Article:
Facebook privacy discussions continued this week. Mark Zuckerberg answered questions – a lot of them – but only when he knew the answer. “My team will get back to you” was one of the themes of the congressional hearings. I’m sure you were busy working and didn’t get to listen to the full two days of hearings.
Here Are a Few Outstanding Moments from the Facebook Congressional Hearing
- The Twitterverse gave the win to Zuck and ridiculed our politicians for not getting it.
- Ted Cruz grilled Zuck but appeared to have forgotten that in Dec 2015, The Guardian revealed his campaign harvested the information of millions of Facebook users… through Cambridge Analytica. In fact, they did so before the Trump campaign did.
- The Internetz questioned why the above-mentioned Guardian article didn’t lead to a congressional hearing back in 2015/2016.
- Zuck made it clear that to him and his organization, Facebook is the social network that offers their users the most control over their privacy settings. And we agree. But he also acknowledged that most people probably aren’t clear on Facebook’s terms or the tools available to them to secure their accounts: He vowed to make the features more clear.
- Zuck delivered subtle punches: He was asked if they should take a break and he said no. Zuck’s time is money, people!
- Third party apps that you may have given permission to have started disconnecting some of their access before they get into trouble. So if you are trying to log onto an app on your phone and it’s prompting you to log back in, that’s why.
- It is by opt-in only (yes, really, truly, absolutely opt-in only). After the third time, he said it I was more frustrated than Zuck. Yes, Facebook gave access after Facebook users opted in to share information with the app through which Aleksandr Kogan (the researcher who sold the data to Cambridge Analytica) collected the data under false pretenses. However, Facebook primarily failed in two areas:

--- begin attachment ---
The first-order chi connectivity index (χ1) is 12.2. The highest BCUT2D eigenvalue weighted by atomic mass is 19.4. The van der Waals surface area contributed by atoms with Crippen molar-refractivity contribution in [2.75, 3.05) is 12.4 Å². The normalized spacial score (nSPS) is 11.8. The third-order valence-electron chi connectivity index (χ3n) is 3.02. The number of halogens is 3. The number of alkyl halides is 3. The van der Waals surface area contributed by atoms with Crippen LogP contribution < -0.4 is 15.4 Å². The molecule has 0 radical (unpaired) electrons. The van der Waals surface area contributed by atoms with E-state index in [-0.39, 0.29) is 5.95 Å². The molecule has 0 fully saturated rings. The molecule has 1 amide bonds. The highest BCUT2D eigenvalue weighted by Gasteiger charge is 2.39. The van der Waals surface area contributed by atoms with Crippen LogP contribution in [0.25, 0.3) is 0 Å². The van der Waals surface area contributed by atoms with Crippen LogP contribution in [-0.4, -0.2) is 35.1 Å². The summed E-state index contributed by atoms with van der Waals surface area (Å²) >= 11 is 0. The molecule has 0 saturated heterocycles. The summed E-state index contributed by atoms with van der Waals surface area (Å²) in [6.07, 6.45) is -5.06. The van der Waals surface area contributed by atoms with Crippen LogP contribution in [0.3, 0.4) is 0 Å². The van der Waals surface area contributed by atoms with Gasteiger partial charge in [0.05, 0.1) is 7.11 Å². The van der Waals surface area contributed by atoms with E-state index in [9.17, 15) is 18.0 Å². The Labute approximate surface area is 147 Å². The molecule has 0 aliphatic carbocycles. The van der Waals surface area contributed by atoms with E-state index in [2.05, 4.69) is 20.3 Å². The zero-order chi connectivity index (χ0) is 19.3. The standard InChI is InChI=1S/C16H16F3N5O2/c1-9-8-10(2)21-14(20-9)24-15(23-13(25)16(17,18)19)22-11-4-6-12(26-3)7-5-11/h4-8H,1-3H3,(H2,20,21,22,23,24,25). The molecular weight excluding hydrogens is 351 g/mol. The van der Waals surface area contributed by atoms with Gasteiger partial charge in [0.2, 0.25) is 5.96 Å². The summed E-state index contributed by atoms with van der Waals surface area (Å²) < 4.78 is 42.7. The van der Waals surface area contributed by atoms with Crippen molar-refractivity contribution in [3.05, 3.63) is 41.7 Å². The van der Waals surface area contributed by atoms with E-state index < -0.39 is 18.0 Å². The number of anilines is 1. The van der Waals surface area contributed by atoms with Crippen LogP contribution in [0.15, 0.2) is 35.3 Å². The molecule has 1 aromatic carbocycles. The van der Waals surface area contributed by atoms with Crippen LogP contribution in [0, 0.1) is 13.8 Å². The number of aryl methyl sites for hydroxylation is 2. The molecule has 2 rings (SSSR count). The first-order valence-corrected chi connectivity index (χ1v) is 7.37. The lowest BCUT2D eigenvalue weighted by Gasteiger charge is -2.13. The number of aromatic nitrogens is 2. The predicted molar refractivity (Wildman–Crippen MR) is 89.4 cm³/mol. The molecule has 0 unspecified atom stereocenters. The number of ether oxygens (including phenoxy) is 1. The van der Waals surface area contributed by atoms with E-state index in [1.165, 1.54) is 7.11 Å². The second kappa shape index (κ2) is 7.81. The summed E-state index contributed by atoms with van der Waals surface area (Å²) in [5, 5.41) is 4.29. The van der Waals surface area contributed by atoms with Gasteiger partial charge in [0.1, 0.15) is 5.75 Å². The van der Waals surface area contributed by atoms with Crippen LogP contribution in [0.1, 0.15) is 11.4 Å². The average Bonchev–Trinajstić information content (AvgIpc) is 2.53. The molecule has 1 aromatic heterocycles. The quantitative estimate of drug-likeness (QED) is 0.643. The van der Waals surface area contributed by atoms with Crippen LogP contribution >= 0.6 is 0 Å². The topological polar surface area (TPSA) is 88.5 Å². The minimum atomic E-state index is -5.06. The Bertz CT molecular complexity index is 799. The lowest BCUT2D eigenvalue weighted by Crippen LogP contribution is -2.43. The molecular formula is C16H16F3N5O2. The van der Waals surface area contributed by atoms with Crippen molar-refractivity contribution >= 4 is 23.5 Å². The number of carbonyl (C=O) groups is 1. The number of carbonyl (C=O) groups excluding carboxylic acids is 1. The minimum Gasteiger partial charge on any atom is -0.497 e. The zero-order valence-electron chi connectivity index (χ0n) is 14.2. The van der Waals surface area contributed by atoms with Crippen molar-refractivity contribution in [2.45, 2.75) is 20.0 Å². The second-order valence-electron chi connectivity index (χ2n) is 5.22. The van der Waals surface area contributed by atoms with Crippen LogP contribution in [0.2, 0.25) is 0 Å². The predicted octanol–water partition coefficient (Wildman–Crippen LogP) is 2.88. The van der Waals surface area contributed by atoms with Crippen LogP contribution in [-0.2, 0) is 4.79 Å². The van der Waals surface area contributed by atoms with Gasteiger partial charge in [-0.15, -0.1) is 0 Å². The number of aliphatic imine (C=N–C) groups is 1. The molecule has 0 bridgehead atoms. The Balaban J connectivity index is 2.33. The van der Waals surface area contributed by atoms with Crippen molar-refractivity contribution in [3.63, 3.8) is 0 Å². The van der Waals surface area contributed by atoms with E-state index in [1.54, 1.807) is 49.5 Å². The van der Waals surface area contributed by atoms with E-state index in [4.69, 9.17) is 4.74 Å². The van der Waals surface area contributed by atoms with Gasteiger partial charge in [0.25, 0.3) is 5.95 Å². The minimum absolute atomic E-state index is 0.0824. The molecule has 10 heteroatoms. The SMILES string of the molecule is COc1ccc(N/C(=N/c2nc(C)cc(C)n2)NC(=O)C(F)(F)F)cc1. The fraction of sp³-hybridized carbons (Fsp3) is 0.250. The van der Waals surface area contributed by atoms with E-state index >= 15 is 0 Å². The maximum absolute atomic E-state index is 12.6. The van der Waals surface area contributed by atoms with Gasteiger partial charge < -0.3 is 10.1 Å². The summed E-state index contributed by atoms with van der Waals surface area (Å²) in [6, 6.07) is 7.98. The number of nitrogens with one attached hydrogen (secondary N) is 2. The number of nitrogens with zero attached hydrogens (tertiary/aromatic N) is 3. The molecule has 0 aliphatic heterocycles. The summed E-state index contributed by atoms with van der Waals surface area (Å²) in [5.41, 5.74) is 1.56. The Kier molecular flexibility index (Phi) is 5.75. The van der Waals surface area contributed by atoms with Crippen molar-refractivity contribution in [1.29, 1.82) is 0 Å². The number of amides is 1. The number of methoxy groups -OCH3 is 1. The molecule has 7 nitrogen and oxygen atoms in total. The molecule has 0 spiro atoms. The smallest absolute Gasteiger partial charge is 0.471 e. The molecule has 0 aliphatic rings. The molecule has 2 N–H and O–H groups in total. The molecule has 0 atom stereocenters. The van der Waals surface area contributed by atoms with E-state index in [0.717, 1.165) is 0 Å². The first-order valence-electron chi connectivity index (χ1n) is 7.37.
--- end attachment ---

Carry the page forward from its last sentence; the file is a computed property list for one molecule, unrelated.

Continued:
- 1. They didn’t do due diligence to check Kogan’s request or their terms and thus didn’t catch that the quiz was a scam.
- 2. They didn’t notify Facebook users when they discovered the problem in 2014/2015 (estimated, but before the Guardian article).
Overall, the hearing was just theatrics. The interviewers went through the motions with very little thought put behind their questions. They seemed more concerned with asking as many questions in their allotted time than with listening. A number of times Zuck started making privacy recommendations that would be applied universally, but got interrupted and scolded for taking up too much time. I still want to know what he wanted to say.
My favorite moment came when Zuck was asked if he believed European privacy laws should be applied in the US. Our legislators did not know that Facebook actually abides by those laws… because you know, Facebook is actually available in Europe too… But do other US data companies? And would they? Laws like that would place a heavy burden on credit bureaus, for example. Yes, they’ve been freely selling our data, without opt-in, for decades.
UPDATE: Since GDPR went into effect in the European Union in May 2018, all companies that operate in Europe have had to adapt and change their privacy policies.
I was invited back to Fox 32 Chicago this week to chat about what you can do to protect your information. You will catch me on TastyTrade next Thursday to answer more questions.
“Elon Musk chided The Economist on Twitter today for being “just boring,” and bumped Tesla’s stock price in the process.”